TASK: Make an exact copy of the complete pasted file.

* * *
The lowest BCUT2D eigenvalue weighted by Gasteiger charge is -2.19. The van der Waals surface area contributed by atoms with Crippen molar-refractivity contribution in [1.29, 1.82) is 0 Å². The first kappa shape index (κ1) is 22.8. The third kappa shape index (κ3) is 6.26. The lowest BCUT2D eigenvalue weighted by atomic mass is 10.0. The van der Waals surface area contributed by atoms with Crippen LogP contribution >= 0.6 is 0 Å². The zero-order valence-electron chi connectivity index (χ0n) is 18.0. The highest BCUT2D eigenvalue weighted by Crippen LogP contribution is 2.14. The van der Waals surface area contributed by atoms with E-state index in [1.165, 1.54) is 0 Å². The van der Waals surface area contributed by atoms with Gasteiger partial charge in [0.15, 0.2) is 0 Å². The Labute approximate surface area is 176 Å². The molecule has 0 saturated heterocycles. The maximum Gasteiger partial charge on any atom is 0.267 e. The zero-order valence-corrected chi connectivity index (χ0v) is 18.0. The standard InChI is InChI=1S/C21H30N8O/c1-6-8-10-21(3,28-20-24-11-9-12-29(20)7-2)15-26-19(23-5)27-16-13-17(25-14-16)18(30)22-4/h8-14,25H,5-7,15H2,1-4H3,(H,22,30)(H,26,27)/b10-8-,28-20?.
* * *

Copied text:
The lowest BCUT2D eigenvalue weighted by Gasteiger charge is -2.19. The van der Waals surface area contributed by atoms with Crippen molar-refractivity contribution in [1.29, 1.82) is 0 Å². The first kappa shape index (κ1) is 22.8. The third kappa shape index (κ3) is 6.26. The lowest BCUT2D eigenvalue weighted by atomic mass is 10.0. The van der Waals surface area contributed by atoms with Crippen LogP contribution >= 0.6 is 0 Å². The zero-order valence-electron chi connectivity index (χ0n) is 18.0. The highest BCUT2D eigenvalue weighted by Crippen LogP contribution is 2.14. The van der Waals surface area contributed by atoms with E-state index in [1.165, 1.54) is 0 Å². The van der Waals surface area contributed by atoms with Gasteiger partial charge in [0.15, 0.2) is 0 Å². The Labute approximate surface area is 176 Å². The molecule has 0 saturated heterocycles. The maximum Gasteiger partial charge on any atom is 0.267 e. The zero-order valence-corrected chi connectivity index (χ0v) is 18.0. The standard InChI is InChI=1S/C21H30N8O/c1-6-8-10-21(3,28-20-24-11-9-12-29(20)7-2)15-26-19(23-5)27-16-13-17(25-14-16)18(30)22-4/h8-14,25H,5-7,15H2,1-4H3,(H,22,30)(H,26,27)/b10-8-,28-20?.